Valen the Outcast #1-#2
US: Jan 2012
Zombie pop culture is my favorite niche of entertainment. The sprawling genre, with its boney fingers in books, video games, comics, TV, movies, and even board-games, has a very firm foundation of cultural criticism. The books and games and TV often force us to wonder about modern commercialism, the sanctity of human life, and the brutality of survival. To boot, Zombie popculture is pretty awesome: who doesn’t like watching the hero deliver cheesy lines while blowing holes in the walking dead or imagining themselves as some how prepared for the coming apocalypse. (Rule #21: Avoid Strip Clubs). I often joke with my partner that I am not sure she has enough useful skills to be on my survival team. She assures I wouldn’t make the cut for hers either. The fantasy of it is enthralling and fun.
The current trends in zombie culture imagine and promote a survivalist mentality; however, BOOM’s new comic Valen the Outcast, asks what is it like to have not survived, to be a zombie. While Outcast obviously departs from most of zombie pop culture in significant ways, I think it belongs to the genre. It’s set in an ambiguous sword and sorcery fantasy world, yet it manages to make a comment on the squabbling materiality of some land barons. Its main plot, as evinced in these first two comics, seems to be a hero’s journey toward redemption and is a mirror inverse of many zombie plots; Outcast’s hero, former King Valen, moves to reclaim his soul, while the zombie trope is not to lose it. By playing with the zombie genre so radically, Michael Alan Nelson delivers to us an essay on trauma, rage, and vengeance.
Valen the Outcast relates the story of a fallen king turned zombie abomination on his journey to reclaim his soul from a dark power. Along the way, in these introductory comics, a standard adventuring team is assembled. The Dead King is accompanied by a beautiful and dangerous woman, Zjanna—who appears to be some sort of sexy warrior nun. I say sexy warrior nun because we are given a brief taste of what must be her devotional prayers, and I assume her strange breast tattoos and chain mail bikini are related.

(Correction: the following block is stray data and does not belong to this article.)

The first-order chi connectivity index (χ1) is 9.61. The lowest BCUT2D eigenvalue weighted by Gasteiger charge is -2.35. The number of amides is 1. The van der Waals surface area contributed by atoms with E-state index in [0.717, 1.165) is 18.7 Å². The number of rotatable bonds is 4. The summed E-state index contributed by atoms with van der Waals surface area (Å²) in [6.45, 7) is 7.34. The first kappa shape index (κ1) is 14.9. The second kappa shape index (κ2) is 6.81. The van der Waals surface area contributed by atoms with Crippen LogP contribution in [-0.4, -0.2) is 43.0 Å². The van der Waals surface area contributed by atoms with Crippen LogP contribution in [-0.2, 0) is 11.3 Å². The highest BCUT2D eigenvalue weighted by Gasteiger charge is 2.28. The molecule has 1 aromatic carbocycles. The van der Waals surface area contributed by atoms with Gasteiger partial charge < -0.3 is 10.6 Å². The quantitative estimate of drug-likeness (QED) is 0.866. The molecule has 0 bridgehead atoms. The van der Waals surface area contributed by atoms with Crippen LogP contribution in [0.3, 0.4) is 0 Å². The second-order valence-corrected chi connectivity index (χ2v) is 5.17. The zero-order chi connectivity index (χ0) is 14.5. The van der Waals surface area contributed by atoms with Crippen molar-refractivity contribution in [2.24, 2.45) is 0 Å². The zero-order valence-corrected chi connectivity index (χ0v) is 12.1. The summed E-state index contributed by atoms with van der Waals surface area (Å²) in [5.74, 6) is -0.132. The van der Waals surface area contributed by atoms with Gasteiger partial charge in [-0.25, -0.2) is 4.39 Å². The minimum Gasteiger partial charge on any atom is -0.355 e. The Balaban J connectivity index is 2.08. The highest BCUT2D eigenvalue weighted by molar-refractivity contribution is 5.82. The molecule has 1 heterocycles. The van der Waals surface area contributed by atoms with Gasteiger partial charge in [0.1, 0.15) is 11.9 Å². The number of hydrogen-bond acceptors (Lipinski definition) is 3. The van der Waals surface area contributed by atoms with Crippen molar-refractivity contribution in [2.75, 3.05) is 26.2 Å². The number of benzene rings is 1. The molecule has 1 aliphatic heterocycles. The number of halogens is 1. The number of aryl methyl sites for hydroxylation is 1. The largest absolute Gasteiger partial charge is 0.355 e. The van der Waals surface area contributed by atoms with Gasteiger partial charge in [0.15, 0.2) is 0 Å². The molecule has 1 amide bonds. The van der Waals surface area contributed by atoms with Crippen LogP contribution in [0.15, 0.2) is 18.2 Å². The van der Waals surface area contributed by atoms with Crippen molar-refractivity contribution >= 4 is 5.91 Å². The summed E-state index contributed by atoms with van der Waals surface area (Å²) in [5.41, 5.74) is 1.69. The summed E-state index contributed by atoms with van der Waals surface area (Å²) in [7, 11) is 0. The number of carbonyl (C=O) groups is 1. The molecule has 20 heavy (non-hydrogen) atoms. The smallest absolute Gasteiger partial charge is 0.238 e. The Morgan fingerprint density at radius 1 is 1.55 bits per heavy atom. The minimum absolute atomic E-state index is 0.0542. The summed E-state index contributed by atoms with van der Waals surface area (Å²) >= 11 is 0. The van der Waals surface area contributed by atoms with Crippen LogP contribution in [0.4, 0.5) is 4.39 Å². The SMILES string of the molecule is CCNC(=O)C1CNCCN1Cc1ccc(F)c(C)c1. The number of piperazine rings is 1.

The Rotting Sovereign Valen also picks up a one Alexio Cordovan, a drunken tavern trickster, gambler, thief, and all around dashing guy. Even though I generally distrust people with thin mustaches, Alexio becomes a lovable rogue by the end of issue #2. All we need now is a wizard. Adventuring tropes aside, this team holds promise. The characters are complex and their relationships are given a sense of history, even if we haven’t had enough pages to make either deep.
As with most zombie fiction, I am often left to wonder, within its contexts, what does it mean to be human and what does it mean to be dead. However, Valen the Outcast has not given me much food for thought on this issue, yet. Readers haven’t had an opportunity to know the King before his demise and descent, so his actions are without a reliable source.
I am forced to ask myself, would the Living King have been so reckless as to kill his former sword brothers with little more than a page of protesting? Would the former king have trusted Zjanna? Are his actions therefore a reflection of his soulless-self driven by rage? While the questions of his fall from grace are played out well in a social context (he is literally cast out of Oakhaven society), we aren’t treated to its psychological consequences. The body of Valen is decayed and in that way nearly invincible (he is stabbed in the face, through the stomach, shot with several dozen arrows, and performs open heart surgery on himself in a dirty tent), but is mind decaying as well? I am hopeful, however, that we will see this kind of character development as the comic grows.
In the end, Valen the Outcast, even for some of its weaknesses, is firmly rooted in the zombie genre. It asks us to examine the consequences of a man’s drive to survive; will Valen lose his humanity on his quest to regain his soul? I’m not sure, but I definitely want to find out.
We all know how critical it is to keep independent voices alive and strong online. Please consider a donation to support our work as an independent publisher devoted to the arts and humanities. Your donation will help PopMatters stay viable through these changing and challenging times where advertising no longer covers our costs. We need your help to keep PopMatters publishing. Thank you.